We also expanded our Board of Directors in the second quarter with the appointment of Sue Washer in April 2018. Sue has been the CEO of Applied Genetic Technologies Corporation for more than 15 years and also served as the director of both the Biotechnology Industry Organization and the Alliance for Regenerative Medicine.
We have already been the beneficiary of Sue's insights and believe that she will continue to be a valuable addition to our organization.
We have also increased our industry outreach through our collaboration with the Advanced Regenerative Manufacturing Institute or ARMI. And for example in July, we announced Steve Kennedy's recent appointment to ARMI's Technology Advisory Subcommittee and believe that this reflects the Company's growing leadership position within the cell and gene therapy industry as it relates to manufacturing, biomaterials and tissue engineering discoveries.
Our involvement with ARMI has already provided Histogenics with significant value and we anticipate leveraging this relationship to enhance and expand our Restorative Cell Therapy platform including additional possible product development opportunities and improvements to the NeoCart cost to goods.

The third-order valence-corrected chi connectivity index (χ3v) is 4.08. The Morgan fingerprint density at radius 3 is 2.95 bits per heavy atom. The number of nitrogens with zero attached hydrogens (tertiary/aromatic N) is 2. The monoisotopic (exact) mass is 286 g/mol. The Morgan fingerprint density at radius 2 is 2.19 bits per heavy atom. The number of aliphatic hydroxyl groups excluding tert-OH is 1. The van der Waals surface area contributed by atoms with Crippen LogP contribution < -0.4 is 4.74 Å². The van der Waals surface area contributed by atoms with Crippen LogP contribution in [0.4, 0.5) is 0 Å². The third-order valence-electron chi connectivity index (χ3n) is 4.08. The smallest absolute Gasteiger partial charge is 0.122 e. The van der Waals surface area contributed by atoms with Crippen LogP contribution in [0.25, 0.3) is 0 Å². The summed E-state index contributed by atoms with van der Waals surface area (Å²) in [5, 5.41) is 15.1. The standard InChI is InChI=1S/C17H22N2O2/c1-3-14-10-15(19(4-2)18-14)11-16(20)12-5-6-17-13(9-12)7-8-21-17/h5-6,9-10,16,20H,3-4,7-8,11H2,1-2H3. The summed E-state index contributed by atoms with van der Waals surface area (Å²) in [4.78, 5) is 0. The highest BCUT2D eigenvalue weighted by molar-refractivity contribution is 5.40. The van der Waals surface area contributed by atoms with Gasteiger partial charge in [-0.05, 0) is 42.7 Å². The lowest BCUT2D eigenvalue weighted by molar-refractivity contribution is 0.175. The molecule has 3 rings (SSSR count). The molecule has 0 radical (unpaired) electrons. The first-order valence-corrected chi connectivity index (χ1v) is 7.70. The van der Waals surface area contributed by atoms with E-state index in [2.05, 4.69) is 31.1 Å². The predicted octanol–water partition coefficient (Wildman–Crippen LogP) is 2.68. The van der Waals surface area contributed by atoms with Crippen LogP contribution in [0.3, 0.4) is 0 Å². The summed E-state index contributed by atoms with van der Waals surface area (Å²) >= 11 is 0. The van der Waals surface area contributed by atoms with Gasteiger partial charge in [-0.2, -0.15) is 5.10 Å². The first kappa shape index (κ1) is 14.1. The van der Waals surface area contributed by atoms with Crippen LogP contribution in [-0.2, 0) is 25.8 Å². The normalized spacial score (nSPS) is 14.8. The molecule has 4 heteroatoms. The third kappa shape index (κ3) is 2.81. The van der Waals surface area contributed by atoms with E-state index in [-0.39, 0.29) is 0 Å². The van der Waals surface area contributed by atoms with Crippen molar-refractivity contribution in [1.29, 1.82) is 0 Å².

While our focus is squarely on advancing NeoCart through the BLA process and toward commercialization, we continue to believe that our platform may have broad applicability in other musculoskeletal conditions and may support multiple product offerings in the future. Once we have completed the submission of the BLA, we intend to begin preliminary work on the next indication for NeoCart. We've already received excellent feedback from many of the clinicians in the current Phase 3 clinical trial and will continue to engage with them as we plan for the potential expansion of NeoCart into other joints and indication.
Finally, we believe that we can utilize the platform along with the data we have generated to date to improve and automate certain aspects of the NeoCart manufacturing process with the goal of improving our long-term growth margins.